Once analyzed and compared different state-of-the-art techniques, we will present the prediction methodology carried out.

## 5. Methodology and Results

This section describes the strategies and methods implemented on the selected reservoirs and, the results from the optimized simulations.

Since the goal of this research is the prediction of several days ahead, we follow a multi-step forecast where three different strategies can be distinguished [40]:

- Iterative strategy: A model which predicts the next one-step forecast and incorporates the predicted value to the model’s entry to predict the following. In this way, the following time steps are predicted, iteratively, one by one, updating the model with the values of the predictions.
- Direct strategy: It generates a model for each desired output. There will be a model predicting the next value of the time series ${y}_{t+1}$, another one that predicts ${y}_{t+2}$; but always based on real historical observations.
- MIMO strategy (multi-input multi-output): A single model that generates multiple outputs from multiple entries.

- Neural Networks
- -
- Multilayer perceptron (MLP)
- -
- Convolutional neural network (CNN)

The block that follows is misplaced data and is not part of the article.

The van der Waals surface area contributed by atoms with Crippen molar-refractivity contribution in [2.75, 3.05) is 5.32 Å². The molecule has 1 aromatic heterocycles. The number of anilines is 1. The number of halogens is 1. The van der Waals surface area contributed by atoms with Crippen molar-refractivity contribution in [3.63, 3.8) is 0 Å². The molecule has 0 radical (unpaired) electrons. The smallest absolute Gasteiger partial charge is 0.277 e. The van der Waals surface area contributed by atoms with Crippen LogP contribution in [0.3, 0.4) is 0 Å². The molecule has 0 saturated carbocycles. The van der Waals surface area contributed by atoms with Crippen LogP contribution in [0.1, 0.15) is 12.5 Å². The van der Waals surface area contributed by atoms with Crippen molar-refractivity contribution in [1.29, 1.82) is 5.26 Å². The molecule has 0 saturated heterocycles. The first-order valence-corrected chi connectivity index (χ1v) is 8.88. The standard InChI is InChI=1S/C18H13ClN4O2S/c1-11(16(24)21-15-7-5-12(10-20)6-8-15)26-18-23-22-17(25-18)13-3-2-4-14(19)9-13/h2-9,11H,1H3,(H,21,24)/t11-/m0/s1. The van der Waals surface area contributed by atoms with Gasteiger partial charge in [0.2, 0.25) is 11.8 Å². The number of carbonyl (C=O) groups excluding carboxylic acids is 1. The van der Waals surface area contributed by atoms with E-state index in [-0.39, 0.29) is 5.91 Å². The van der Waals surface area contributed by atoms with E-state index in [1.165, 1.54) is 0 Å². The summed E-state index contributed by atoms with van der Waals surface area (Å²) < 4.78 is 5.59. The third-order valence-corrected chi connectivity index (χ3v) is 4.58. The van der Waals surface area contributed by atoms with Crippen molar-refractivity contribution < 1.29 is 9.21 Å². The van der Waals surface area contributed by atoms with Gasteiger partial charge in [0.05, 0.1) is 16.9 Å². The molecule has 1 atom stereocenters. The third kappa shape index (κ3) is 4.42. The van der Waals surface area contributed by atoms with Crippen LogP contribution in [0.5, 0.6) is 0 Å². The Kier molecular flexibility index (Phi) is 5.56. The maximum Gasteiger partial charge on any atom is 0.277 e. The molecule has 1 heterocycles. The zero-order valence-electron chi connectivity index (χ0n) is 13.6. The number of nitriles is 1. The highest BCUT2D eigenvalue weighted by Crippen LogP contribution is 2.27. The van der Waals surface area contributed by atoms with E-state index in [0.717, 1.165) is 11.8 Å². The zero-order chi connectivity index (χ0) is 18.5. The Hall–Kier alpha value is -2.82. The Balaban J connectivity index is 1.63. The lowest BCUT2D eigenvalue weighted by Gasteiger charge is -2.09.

- -
- Long short term memory (LSTM)

- Support vector machine (SVM)
- Random forest (RF)

Combining the above list of strategies and techniques, we explored a large number of models. A model will be expressed with the technique acronym and the approach. For instance, using the support vector machine with the uni-variant approach would be named SVM-Uni. Due to space limitation, we will show uniquely the best six methods from each reservoir. Details about the chosen models and data specifications are displayed in Table 5. This table presents the number of samples used for training and test, the number of steps in and out and the strategy.

Note that the implemented techniques have been optimized where parameter values are:

- LSTM
- -
- Neuron LSTM layer: 5
- -
- Epochs: 1000
- -
- Learning rate: 0.0045
- -
- Batch size: 128
- -
- Optimizer: Adam
- -
- Activation function: sigmoid
- -
- Input days: 30

- MLP La Baells-Multi/La Baells-Uni/Sau-Multi
- -
- Neuron Hidden layer: 5/30/48
- -
- Epochs: 773/600/337
- -
- Learning rate: 0.001267/0.0006/0.00079
- -
- Batch size: 47/16/126
- -
- Optimizer: Adam/Adam/Adam
- -
- Activation function: sigmoid/sigmoid/sigmoid
- -
- Input days: 11/30/7

- SVM La Baells-Multi/La Baells-Uni/Sau-Multi/Sau-Uni
- -
- C: 85/124/25/24
- -
- Epsilon: 0.0115/0.0144/0.015/0.0127
- -
- Gamma: 0.0101/0.0852/0.010/0.2788
- -
- Input days: 10/24/11/17

- RF La Baells-Uni/La Baells-Multi/Sau-Uni/Sau-Multi/
- -
- Number of estimators: 120/303/362/140
- -
- Maximum number of features: 5/84/5/5
- -
- Maximum tree depth: 15/11/83/91
- -
- Minimum number of samples to split: 26/29/21/11
- -
- Minimum number of samples per leaf: 14/3/44/18